Doctor of "Manipulative Medicine" Must Stand Trial for Failing to Refer Teenaged Patient to a Vascular Specialist
On July 11, 2018, the appellate court covering Long Island, denied an osteopathic doctor's pre-trial motion to dismiss a patient's malpractice claim to avoid a jury trial. The patient was 15 years old when she sought help from the doctor who claimed to be specialized in "Osteopathic Manipulative Medicine". The doctor testified the patient complained of pain in her hand with color changes in the elbow and a cold arm.The doctor believed it was likely the young lady had "thoracic outlet syndrome which occurred when there was an injury to one of three structures in the thoracic outlet, which are the subclavian artery and vein, and the brachial plexus." Two days after treating with the defendant, the patient suffered a stroke due to a blood clot in her subclavian artery.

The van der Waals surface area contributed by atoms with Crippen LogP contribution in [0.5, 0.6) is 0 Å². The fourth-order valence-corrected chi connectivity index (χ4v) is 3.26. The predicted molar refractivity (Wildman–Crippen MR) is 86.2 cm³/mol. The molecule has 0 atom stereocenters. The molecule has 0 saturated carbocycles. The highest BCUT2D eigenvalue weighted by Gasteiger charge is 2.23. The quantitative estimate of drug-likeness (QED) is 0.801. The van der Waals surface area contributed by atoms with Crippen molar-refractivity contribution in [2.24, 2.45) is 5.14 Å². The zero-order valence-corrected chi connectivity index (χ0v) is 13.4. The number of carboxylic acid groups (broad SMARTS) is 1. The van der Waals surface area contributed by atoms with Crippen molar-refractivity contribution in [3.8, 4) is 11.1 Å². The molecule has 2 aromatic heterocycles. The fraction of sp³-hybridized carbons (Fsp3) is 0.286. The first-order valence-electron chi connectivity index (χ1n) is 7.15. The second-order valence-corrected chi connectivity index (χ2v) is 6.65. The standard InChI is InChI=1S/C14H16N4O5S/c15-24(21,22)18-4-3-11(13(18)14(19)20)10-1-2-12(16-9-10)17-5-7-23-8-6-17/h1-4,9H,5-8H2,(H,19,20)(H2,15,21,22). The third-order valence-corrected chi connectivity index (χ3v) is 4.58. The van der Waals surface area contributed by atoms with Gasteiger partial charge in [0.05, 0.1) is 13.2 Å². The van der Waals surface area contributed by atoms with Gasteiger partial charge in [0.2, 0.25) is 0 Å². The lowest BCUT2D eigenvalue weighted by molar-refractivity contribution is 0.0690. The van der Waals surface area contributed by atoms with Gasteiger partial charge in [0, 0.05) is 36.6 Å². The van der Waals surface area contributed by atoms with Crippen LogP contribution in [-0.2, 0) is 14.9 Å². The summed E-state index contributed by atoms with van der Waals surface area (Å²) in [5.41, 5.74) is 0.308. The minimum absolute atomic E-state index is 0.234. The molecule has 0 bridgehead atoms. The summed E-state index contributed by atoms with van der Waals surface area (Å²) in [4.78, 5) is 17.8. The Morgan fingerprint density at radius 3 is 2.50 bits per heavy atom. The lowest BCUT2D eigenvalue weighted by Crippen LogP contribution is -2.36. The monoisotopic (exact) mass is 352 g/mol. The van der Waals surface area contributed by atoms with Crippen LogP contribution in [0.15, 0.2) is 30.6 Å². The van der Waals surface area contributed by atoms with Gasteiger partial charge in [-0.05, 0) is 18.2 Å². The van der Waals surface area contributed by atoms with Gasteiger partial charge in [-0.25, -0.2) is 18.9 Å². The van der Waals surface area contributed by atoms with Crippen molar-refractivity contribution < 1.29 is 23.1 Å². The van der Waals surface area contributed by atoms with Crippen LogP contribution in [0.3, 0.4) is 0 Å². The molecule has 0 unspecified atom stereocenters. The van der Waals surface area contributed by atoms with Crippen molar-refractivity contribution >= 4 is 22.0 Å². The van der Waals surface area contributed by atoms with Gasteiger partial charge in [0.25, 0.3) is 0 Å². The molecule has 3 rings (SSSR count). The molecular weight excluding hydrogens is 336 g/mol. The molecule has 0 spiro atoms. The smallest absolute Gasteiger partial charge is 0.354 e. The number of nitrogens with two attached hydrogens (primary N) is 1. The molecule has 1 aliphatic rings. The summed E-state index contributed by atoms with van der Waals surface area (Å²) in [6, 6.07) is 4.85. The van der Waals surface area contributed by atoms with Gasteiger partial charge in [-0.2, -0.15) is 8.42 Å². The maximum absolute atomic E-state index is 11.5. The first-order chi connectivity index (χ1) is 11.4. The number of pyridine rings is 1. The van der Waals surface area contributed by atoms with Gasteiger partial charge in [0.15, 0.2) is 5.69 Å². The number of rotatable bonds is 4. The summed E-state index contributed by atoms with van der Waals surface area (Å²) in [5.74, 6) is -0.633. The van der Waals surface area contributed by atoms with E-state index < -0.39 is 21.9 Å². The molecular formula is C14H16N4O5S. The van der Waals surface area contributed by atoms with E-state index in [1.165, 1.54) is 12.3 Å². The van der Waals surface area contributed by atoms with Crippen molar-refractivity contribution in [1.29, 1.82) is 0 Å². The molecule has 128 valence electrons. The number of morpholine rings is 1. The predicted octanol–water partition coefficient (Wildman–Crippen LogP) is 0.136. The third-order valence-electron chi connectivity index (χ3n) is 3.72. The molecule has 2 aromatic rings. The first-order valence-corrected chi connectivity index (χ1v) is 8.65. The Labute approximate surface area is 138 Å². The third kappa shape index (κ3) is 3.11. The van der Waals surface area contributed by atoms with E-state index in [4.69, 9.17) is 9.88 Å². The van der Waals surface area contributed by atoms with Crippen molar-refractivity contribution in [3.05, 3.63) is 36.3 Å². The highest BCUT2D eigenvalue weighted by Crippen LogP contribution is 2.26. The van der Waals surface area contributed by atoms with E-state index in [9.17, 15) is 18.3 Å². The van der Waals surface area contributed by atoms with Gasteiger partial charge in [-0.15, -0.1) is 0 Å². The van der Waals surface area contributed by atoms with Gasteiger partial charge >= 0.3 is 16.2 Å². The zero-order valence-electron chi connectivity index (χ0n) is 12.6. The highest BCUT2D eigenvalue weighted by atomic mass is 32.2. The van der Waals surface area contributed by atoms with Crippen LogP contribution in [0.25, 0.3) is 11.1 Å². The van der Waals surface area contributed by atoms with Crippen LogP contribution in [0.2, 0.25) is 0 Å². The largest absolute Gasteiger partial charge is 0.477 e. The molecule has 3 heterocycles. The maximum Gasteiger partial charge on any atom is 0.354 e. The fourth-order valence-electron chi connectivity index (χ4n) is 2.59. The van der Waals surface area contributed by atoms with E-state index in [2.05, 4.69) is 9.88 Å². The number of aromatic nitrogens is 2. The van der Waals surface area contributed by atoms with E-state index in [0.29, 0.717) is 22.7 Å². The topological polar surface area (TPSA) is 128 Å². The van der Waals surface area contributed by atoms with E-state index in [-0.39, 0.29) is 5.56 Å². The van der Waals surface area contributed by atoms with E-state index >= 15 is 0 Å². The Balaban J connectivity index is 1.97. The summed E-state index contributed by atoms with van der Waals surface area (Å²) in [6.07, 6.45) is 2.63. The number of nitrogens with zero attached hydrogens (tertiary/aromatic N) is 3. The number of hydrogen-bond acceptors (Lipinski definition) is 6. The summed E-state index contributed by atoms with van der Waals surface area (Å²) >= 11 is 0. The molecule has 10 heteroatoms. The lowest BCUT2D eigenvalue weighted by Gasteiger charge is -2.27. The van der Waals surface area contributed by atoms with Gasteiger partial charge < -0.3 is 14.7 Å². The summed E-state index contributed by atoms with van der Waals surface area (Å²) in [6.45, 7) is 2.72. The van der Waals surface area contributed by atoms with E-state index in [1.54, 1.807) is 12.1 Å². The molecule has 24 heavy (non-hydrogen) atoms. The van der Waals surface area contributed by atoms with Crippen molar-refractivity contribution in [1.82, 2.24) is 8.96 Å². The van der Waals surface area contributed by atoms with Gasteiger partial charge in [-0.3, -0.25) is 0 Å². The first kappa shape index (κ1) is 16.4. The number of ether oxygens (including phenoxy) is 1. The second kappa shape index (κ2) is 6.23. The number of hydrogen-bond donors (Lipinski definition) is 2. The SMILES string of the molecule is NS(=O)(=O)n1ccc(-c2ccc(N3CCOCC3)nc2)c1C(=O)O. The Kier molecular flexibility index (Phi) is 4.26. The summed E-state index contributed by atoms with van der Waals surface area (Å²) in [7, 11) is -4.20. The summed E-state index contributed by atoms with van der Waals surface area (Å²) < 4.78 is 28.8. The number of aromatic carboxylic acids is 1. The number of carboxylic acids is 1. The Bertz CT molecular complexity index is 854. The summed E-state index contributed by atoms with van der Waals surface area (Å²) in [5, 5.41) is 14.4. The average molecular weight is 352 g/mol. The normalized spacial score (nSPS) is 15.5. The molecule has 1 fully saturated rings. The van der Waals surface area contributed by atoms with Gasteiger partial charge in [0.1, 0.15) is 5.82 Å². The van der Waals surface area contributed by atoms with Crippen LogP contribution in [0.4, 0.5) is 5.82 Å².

The thrust of the malpractice claim is that based on the reported symptoms and the results of a doppler study, the defendant doctor was negligent for failing to refer the patient for additional tests and an emergent consult with a vascular specialist. The Court denied the doctor's pre-trial motion for summary judgment (dismissal) and stated that a jury should determine whether plaintiff's expert is correct in stating that had the defendant "taken these steps, the young lady's condition would likely have been discovered and her stroke prevented". Jane Doe v Doctor, 2018 WL 3371314
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